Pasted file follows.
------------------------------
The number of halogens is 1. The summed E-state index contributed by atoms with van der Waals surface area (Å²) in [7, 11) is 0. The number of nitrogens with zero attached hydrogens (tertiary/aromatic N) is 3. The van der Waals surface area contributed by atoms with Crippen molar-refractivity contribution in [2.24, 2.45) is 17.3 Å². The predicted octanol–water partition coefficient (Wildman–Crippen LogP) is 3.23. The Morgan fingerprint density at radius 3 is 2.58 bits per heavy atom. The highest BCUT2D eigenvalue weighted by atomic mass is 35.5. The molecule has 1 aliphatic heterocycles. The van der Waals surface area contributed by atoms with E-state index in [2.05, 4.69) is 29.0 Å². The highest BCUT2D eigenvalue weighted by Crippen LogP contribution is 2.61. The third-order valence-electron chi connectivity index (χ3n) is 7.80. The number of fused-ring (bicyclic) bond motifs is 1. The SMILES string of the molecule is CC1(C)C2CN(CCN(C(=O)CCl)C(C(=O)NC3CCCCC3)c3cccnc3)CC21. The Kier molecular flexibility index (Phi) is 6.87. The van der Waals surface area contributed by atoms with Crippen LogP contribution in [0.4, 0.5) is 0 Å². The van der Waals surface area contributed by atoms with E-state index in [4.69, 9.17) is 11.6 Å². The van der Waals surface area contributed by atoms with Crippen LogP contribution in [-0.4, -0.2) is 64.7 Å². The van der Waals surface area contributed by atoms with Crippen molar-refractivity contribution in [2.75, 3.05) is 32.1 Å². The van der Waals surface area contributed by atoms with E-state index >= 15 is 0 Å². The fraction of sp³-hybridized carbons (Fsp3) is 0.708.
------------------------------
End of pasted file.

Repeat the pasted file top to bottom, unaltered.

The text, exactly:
The number of halogens is 1. The summed E-state index contributed by atoms with van der Waals surface area (Å²) in [7, 11) is 0. The number of nitrogens with zero attached hydrogens (tertiary/aromatic N) is 3. The van der Waals surface area contributed by atoms with Crippen molar-refractivity contribution in [2.24, 2.45) is 17.3 Å². The predicted octanol–water partition coefficient (Wildman–Crippen LogP) is 3.23. The Morgan fingerprint density at radius 3 is 2.58 bits per heavy atom. The highest BCUT2D eigenvalue weighted by atomic mass is 35.5. The molecule has 1 aliphatic heterocycles. The van der Waals surface area contributed by atoms with E-state index in [2.05, 4.69) is 29.0 Å². The highest BCUT2D eigenvalue weighted by Crippen LogP contribution is 2.61. The third-order valence-electron chi connectivity index (χ3n) is 7.80. The number of fused-ring (bicyclic) bond motifs is 1. The SMILES string of the molecule is CC1(C)C2CN(CCN(C(=O)CCl)C(C(=O)NC3CCCCC3)c3cccnc3)CC21. The Kier molecular flexibility index (Phi) is 6.87. The van der Waals surface area contributed by atoms with Crippen LogP contribution in [0.4, 0.5) is 0 Å². The van der Waals surface area contributed by atoms with E-state index in [4.69, 9.17) is 11.6 Å². The van der Waals surface area contributed by atoms with Crippen LogP contribution in [-0.4, -0.2) is 64.7 Å². The van der Waals surface area contributed by atoms with Crippen molar-refractivity contribution in [2.75, 3.05) is 32.1 Å². The van der Waals surface area contributed by atoms with E-state index >= 15 is 0 Å². The fraction of sp³-hybridized carbons (Fsp3) is 0.708.